Uterine and Endometrial Cancers

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Two types of endometrial cancer are uterine sarcomas and endometrial carcinomas. Uterine sarcomas begin in connective tissues or muscle layer of the uterus, whereas endometrial carcinomas start in the uterus lining. Most uterine cancers are endometrial carcinomas.

Types of Uterine and Endometrial Cancers

When a doctor takes samples of your uterine tissues or cells, how the cells appear under the microscope determines your precise diagnosis. These types of endometrial carcinomas include:

  • Adenocarcinoma, with most uterine cancers being this type of endometrial cancer
  • Carcinosarcoma
  • Squamous cell carcinoma
  • Small cell carcinoma
  • Transitional carcinoma
  • Undifferentiated carcinoma

As mentioned above, adenocarcinoma is the most common uterine and endometrial cancer. Your diagnosis likely falls into this category. But there are subtypes of adenocarcinoma, too. The most common adenocarcinoma subtype is endometrioid cancer. These cancer cells in glands look very much like your normal uterine lining, your endometrium. The cancer cells include one or more types of cells, those types being flat squamous cells and glandular cells.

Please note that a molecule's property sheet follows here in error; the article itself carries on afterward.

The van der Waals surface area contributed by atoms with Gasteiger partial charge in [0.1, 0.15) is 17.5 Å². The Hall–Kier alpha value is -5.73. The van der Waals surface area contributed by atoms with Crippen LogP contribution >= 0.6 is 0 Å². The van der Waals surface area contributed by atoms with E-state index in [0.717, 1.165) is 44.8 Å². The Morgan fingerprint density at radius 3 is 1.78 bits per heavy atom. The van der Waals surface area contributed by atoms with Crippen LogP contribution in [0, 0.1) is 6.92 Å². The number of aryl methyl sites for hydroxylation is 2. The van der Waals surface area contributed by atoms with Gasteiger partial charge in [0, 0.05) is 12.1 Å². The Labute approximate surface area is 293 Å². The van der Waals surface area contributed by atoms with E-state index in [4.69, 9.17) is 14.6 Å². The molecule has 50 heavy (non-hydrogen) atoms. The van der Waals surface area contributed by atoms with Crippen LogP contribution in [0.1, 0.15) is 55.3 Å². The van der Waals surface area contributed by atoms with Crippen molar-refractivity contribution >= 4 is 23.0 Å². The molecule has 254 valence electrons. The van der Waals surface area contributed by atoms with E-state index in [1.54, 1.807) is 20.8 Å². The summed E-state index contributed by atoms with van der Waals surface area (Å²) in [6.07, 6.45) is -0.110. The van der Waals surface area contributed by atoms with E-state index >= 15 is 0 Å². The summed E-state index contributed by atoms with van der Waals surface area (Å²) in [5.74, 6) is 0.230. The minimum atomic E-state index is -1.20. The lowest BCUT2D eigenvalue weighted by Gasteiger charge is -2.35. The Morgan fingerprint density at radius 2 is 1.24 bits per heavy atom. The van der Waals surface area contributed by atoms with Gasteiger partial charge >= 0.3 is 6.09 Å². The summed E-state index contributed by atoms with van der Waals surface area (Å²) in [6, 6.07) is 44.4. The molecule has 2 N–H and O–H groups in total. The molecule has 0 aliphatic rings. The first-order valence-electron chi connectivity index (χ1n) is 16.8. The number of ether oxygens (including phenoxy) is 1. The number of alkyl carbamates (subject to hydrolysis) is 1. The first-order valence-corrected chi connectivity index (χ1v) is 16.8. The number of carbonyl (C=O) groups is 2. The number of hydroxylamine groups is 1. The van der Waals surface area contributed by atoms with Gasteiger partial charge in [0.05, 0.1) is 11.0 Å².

If you are diagnosed with endometrioid cancer, your final diagnosis may be described as one of these cancers:

  • Adenocarcinoma
  • Adenoacanthoma
  • Adenosquamous
  • Secretory carcinoma
  • Ciliated carcinoma
  • Villoglandular adenocarcinoma
  • Clear-cell carcinoma
  • Mucinous adenocarcinoma
  • Papillary serous adenocarcinoma

Risk Factors for Endometrial Cancers

Risk factors for endometrial cancers include both preventable risks and non-preventable risks. These risk factors do not necessarily lead to the disease.

Some risk factors for endometrial cancer include:

  • Medications affecting your hormone levels, such birth control pills or hormone replacement therapy
  • Conditions affecting your hormone levels, such as pregnancy, obesity, ovarian tumors and polycystic ovarian syndrome
  • Use of an IUD
  • Diet and exercise
  • Diabetes
  • Family history of cancer
  • Past diagnosis of breast or ovarian cancer
  • Past diagnosis of endometrial hyperplasia
  • Radiation therapy to the pelvis for cancer treatment

Some of these risk factors actually improve your chances of not having endometrial cancer. Those positive risk factors include pregnancy, use of an IUD and birth control pills. Other factors lead to greater risk of endometrial cancer.